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High-tech machine puts runners on the fast track

BY BEN ROSS | NOVEMBER 01, 2011 7:20 AM

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A new piece of equipment has shown up in the training room at the Iowa Recreation Building, and odds are it's something most have never experienced before.

The Alter-G machine looks more like a traditional treadmill than anything, but looks can be deceiving.

The $75,000 hardware uses anti-gravitational technology to allow athletes to run at a certain percentage of their body weight — between 20 and 60 percent, at 1 percent increments. This lets Hawkeyes battling lower-body injuries to train and go through rehab for their sport, even if they are too battered to compete.

The Alter-G works by letting air into a pressure-controlled chamber, a technique called "unweighting" that softly levitates the users based on how much of their body weight they wish to run on.

A 150-pound runner with a sprained ankle, for example, can still run and continue with endurance training with minimal or no pain on the Alter-G. If that athlete decides to run at 50 percent of his weight, he will feel as though he weighs only 75 pounds, putting less stress and pressure on the injury.

One doesn't need any formal training to use the Alter-G. Before getting started, an athlete puts on a tutu-like skirt that zips onto the apparatus when it's deflated. Once the machine is turned on and the correct amount of weight is specified, the apparatus will inflate itself and create an airtight anti-gravity chamber from the waist down.

The machine is overseen by Terry Noonan, the head of athletics training at Iowa, and it is located in the athletics training room in the Recreation Building next to Kinnick Stadium.

Noonan, who is in his first year at Iowa, said the reception from athletes has been excellent so far.

"It allows runners to train without the stress they would experience from running outside," he said. "They still get the same cardiovascular training on the treadmill, but with the air support, I can take their weight off. The outcome is [athletes] get better and are able to compete without going through that stress where they're more susceptible to injury."

Athletes seem to agree with Noonan, and the ones who have used it haven't offered any negative feedback.

Junior cross-country runner Nick Holmes, who has battled a myriad of running-related injuries since stepping onto campus as a freshman, was the first person to use the machine at Iowa, and he said the effect it has had on his recovery process is immeasurable.

"I could tell within the first couple days it helped me," the Peoria, Ill., native said. "It helped my form and saved the pounding on my legs. We are so lucky to have it. People don't realize how great it is — it's really the best thing [runners] could ask for."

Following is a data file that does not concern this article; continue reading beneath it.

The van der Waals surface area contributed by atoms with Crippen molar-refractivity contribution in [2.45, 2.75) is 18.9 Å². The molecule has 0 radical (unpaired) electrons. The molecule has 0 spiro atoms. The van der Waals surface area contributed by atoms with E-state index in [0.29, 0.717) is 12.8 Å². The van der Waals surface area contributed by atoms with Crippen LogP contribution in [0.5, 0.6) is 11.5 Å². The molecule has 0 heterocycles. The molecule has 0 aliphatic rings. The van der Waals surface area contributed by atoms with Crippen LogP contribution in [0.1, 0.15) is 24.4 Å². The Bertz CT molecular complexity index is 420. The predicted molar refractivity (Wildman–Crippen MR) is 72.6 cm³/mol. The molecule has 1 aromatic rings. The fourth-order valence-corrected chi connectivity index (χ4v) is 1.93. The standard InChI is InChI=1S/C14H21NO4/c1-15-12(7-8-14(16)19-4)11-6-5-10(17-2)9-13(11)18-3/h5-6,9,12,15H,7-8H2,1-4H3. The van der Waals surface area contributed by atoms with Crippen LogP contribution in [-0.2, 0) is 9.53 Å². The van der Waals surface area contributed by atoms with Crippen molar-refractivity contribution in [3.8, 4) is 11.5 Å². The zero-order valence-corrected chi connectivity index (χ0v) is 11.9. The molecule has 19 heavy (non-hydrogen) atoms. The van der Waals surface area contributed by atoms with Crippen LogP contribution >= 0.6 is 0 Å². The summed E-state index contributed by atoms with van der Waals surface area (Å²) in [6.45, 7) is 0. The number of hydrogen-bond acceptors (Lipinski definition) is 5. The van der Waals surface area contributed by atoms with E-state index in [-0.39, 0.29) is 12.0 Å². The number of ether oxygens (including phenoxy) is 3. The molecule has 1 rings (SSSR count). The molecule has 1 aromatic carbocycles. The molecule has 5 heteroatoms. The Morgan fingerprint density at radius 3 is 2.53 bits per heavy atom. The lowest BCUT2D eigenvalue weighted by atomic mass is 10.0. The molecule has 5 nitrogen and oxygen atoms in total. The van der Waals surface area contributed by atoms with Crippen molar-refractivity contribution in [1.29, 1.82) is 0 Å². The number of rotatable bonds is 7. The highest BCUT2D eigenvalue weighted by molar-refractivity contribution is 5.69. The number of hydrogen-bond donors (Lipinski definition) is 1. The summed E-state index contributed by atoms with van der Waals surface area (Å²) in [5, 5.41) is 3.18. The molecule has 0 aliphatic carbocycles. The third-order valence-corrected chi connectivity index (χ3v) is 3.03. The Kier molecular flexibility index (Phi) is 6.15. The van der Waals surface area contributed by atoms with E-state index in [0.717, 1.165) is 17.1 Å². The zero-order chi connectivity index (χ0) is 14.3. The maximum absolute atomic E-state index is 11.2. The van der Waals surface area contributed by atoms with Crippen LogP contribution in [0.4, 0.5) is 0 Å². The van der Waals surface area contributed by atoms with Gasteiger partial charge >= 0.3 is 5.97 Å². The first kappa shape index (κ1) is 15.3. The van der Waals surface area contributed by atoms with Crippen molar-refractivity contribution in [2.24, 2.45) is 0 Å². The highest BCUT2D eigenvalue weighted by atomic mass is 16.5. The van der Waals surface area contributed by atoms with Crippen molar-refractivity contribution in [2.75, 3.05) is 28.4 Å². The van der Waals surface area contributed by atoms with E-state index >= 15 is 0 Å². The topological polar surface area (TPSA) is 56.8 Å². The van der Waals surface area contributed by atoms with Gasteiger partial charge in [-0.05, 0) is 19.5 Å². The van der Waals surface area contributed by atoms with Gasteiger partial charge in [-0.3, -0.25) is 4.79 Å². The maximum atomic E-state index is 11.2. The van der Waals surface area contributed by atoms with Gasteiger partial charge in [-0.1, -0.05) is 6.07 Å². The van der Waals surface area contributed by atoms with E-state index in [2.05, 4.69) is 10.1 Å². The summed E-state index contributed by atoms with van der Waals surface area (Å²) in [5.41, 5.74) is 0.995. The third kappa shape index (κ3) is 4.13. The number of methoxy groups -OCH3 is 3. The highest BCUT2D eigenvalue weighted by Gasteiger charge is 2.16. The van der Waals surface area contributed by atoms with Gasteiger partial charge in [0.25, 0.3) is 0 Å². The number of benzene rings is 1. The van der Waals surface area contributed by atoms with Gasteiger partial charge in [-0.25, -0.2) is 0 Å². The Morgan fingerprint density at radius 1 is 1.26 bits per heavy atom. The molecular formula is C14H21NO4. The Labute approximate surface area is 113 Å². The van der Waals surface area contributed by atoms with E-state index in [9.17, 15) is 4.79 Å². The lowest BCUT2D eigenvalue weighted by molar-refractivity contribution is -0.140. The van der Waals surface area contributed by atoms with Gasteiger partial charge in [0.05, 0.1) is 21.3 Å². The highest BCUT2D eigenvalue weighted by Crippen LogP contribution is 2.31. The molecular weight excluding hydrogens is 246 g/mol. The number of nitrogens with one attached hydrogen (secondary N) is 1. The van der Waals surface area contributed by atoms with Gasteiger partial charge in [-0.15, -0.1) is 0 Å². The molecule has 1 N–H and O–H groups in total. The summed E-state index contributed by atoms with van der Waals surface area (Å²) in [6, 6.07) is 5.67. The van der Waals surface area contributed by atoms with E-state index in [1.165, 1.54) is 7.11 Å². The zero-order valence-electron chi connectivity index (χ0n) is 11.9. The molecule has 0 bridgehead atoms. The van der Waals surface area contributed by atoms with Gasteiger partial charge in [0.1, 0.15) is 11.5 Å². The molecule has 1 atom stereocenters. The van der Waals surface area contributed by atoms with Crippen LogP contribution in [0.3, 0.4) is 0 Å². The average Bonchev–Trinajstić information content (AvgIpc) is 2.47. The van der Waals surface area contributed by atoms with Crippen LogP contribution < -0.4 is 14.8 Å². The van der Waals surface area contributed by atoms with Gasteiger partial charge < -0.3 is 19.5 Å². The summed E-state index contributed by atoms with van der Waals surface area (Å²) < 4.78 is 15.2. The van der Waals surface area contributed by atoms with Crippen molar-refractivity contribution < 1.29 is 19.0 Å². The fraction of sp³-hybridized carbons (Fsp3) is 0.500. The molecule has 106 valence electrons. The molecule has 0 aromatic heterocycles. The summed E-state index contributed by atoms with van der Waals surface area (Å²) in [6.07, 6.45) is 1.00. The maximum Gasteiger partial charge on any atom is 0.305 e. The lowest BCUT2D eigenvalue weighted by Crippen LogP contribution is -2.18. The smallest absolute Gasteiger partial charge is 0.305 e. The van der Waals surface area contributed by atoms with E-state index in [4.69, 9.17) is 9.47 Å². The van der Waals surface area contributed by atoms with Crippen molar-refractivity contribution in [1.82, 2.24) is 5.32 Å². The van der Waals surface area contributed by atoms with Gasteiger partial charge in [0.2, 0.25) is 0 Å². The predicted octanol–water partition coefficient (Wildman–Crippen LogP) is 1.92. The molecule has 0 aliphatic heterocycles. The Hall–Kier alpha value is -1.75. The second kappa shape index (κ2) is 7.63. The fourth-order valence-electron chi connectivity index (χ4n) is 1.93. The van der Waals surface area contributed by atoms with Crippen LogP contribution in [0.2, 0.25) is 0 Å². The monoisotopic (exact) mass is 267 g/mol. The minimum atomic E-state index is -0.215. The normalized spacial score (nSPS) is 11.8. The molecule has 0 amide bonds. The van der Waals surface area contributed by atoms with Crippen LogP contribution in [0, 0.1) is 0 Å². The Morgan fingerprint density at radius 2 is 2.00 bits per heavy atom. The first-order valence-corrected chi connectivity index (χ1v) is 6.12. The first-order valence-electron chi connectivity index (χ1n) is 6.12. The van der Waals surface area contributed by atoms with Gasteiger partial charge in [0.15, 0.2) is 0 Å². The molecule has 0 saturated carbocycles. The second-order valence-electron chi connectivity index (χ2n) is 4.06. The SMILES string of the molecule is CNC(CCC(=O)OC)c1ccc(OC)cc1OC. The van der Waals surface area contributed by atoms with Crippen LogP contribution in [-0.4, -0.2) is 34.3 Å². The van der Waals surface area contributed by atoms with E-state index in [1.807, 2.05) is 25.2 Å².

Holmes continues to use the machine about once a week.

The Alter-G isn't limited to just track and cross-country runners — all Hawkeye athletes have access to the machine. An athlete doesn't necessarily have to be battling an injury to use it, either, Noonan said. Many people run on the sophisticated treadmill as a preventive measure.

"I've got people I know that are susceptible to injury who are training on it," Noonan said. "This machine is helping probably two or three runners on our team be able to compete."

The Alter-G is also backed by Iowa coaches. Head men's cross-country and track and field coach Larry Wieczorek said the contraption not only helps his current athletes get back into full form quicker, it helps make Iowa City an attractive destination for recruits.

"It allows one to do more volume of training," Wieczorek said. "And since it has less impact, it lets people run 20 to 30 more miles a week than one normally could if he was banged up… It also shows the commitment the University of Iowa has to cross-country. It's an asset in the recruiting process, and shows we're keeping up with the latest technology."

That technology isn't cheap, and the machine's steep price tag could drive away potential buyers — Noonan said the one in his office is the only one in the state. The university was able to get the machine at a reduced price because of an Iowa alum connection at the California-based company that produces the equipment. The details of the transaction weren't disclosed.

Sophomore sprinter and middle-distance runner Adrianne Alexia, who uses the Alter-G while recovering from a stress fracture in her ankle, said the machine is worth every penny.

"It allows me to keep up cardio and allows me to still run without putting me on stop," she said. "I have been using it for a few weekends now. It's a little early to tell, but I notice I'm fully able to do workouts without any pain.

"It's a really great tool, and it's basically going to save my running career."


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